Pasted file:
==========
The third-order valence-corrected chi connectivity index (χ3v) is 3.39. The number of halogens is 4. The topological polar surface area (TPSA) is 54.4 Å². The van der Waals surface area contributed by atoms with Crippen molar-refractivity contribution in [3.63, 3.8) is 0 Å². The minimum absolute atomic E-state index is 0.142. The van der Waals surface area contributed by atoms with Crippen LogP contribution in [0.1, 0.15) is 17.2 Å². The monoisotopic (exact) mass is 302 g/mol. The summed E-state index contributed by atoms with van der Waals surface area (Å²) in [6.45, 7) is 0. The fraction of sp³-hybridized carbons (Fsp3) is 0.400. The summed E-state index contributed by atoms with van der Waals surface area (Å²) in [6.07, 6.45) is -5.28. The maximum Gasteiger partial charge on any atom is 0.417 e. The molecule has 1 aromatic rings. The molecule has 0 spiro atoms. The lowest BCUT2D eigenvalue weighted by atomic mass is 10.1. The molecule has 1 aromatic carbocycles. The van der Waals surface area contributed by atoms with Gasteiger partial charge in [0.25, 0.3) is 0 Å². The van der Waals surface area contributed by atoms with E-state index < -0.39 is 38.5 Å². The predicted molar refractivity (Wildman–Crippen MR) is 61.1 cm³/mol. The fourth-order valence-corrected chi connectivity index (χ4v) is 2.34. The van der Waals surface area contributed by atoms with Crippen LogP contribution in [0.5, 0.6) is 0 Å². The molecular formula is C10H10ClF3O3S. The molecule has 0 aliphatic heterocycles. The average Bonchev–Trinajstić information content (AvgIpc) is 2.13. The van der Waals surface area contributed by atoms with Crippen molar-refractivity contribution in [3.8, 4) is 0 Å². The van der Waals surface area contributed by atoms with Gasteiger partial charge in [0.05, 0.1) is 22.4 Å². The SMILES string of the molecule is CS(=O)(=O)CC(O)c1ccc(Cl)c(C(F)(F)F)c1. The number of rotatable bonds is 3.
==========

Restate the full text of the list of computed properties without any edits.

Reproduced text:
The third-order valence-corrected chi connectivity index (χ3v) is 3.39. The number of halogens is 4. The topological polar surface area (TPSA) is 54.4 Å². The van der Waals surface area contributed by atoms with Crippen molar-refractivity contribution in [3.63, 3.8) is 0 Å². The minimum absolute atomic E-state index is 0.142. The van der Waals surface area contributed by atoms with Crippen LogP contribution in [0.1, 0.15) is 17.2 Å². The monoisotopic (exact) mass is 302 g/mol. The summed E-state index contributed by atoms with van der Waals surface area (Å²) in [6.45, 7) is 0. The fraction of sp³-hybridized carbons (Fsp3) is 0.400. The summed E-state index contributed by atoms with van der Waals surface area (Å²) in [6.07, 6.45) is -5.28. The maximum Gasteiger partial charge on any atom is 0.417 e. The molecule has 1 aromatic rings. The molecule has 0 spiro atoms. The lowest BCUT2D eigenvalue weighted by atomic mass is 10.1. The molecule has 1 aromatic carbocycles. The van der Waals surface area contributed by atoms with Gasteiger partial charge in [0.25, 0.3) is 0 Å². The van der Waals surface area contributed by atoms with E-state index < -0.39 is 38.5 Å². The predicted molar refractivity (Wildman–Crippen MR) is 61.1 cm³/mol. The fourth-order valence-corrected chi connectivity index (χ4v) is 2.34. The van der Waals surface area contributed by atoms with Crippen LogP contribution in [0.5, 0.6) is 0 Å². The molecular formula is C10H10ClF3O3S. The molecule has 0 aliphatic heterocycles. The average Bonchev–Trinajstić information content (AvgIpc) is 2.13. The van der Waals surface area contributed by atoms with Crippen molar-refractivity contribution in [3.8, 4) is 0 Å². The van der Waals surface area contributed by atoms with Gasteiger partial charge in [0.05, 0.1) is 22.4 Å². The SMILES string of the molecule is CS(=O)(=O)CC(O)c1ccc(Cl)c(C(F)(F)F)c1. The number of rotatable bonds is 3.